This is just one of the handful of examples of an interesting approach to bunkering a golf course, further proved by the par 5, 7th. 8 of the 13 total bunkers can be found on the only three-shot hole on the golf course: one directly off the tee, bleeding over from the green the golfer just crossed over, waiting to catch a topped ball. From there, three up the left and two up the right pinch the fairway, with the sole intent of penalizing a slightly off-centre hit. No concept of strategy, no thought of “left of right” to gain an advantage, just a simple concept: straight down the middle, or pay the price.
If the bunkering scheme does not have one convinced of a Victorian Era influence, perhaps the green complexes can tell a different story. Green complexes of the Golden Age can generally be found tucked into hillsides for drainage, or blended seamlessly into the landscape as if nature constructed them herself. At Braeside, they are not that advanced, and rather impose on the landscape. they are not that advanced here. Rather than sitting into the landscape effortless, most of the time at Braeside, they sit atop the ground on a risen green pad. A sharp drop-off around the edges only further provides difficulty, and certainly a different aesthetic than usual. At the par 3, 4th, the green blends into the landscape more, with a large-scale knoll at the back right of the green repelling balls, and gently rising with the landscape. At the 2nd, 7th, 9th, and particularly the 8th, the construction is obvious and jarring with nature.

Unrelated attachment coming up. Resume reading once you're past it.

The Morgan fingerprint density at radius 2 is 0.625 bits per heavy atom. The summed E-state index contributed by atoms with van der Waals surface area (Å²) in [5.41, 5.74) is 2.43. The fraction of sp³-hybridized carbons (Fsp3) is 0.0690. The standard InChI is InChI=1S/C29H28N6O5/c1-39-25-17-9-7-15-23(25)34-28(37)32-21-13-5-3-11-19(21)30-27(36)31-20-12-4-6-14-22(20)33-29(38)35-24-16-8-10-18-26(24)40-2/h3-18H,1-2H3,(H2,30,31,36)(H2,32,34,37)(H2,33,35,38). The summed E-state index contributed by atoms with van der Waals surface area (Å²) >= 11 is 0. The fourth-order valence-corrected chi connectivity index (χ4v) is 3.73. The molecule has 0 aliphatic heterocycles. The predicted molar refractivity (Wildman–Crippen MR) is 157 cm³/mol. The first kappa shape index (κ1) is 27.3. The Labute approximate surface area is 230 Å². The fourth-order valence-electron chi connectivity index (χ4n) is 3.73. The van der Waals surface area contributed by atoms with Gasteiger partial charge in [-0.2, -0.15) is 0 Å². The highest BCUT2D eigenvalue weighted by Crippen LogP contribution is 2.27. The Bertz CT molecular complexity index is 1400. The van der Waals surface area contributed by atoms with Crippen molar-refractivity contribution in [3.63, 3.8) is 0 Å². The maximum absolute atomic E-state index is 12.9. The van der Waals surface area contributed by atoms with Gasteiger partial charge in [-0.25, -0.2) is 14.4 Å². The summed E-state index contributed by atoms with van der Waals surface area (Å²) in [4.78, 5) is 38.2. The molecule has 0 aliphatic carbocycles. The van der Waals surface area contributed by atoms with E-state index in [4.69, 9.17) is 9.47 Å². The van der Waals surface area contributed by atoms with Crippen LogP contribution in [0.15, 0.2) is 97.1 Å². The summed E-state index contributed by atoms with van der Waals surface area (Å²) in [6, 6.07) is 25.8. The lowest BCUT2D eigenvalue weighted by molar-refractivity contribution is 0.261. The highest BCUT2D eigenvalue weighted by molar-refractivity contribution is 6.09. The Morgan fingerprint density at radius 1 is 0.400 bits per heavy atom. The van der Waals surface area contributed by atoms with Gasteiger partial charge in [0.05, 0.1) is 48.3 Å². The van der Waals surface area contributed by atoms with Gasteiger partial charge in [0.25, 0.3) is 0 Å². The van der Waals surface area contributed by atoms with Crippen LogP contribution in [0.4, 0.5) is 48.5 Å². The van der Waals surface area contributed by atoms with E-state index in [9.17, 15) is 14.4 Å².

Mild complaints could be laid towards the bunkering and the greens, which like most Victorian Era golf courses, do feature minimal strategic and aesthetic merit. The same cannot be said about the rock walls, which are brilliant and utilized affectively. Found at the 2nd, 8th, and 9th, they are utilized in a way that provides a fresh perspective each time. Not unlike The Fugees “Ready or Not,” Mario Winans “I Don’t Wanna Know,” and Metro Boomin, The Weeknd, and 21 Savage’s “Creepin'”, they all utilize the same sample, but provide a difference in how they deliver the end product.
This point is perhaps best showcased by the contrasting use of the wall on the 2nd and 8th, even with their similarities. On both holes, the golfer does not attack the wall on the tee shot, and not really greenside, either. Rather, the rock wall sits comfortably in front of the green surface. On the 2nd, it sits about 40 yards back, and because of the downhill nature of the approach shot, hides much of the surface. Strategically, a break in the wall suggests a straight drive down the middle will allow the golfer to view the flag. That theory is proven correct with a drive left or right of centre, as the rock wall stands tall above the playing surface behind. Regardless, given the nature of the firm-and-fast conditions of the ever-so-slightly neglected layout, the rock wall could potentially sit exactly where the golfer wants to land the ball to end up pin high.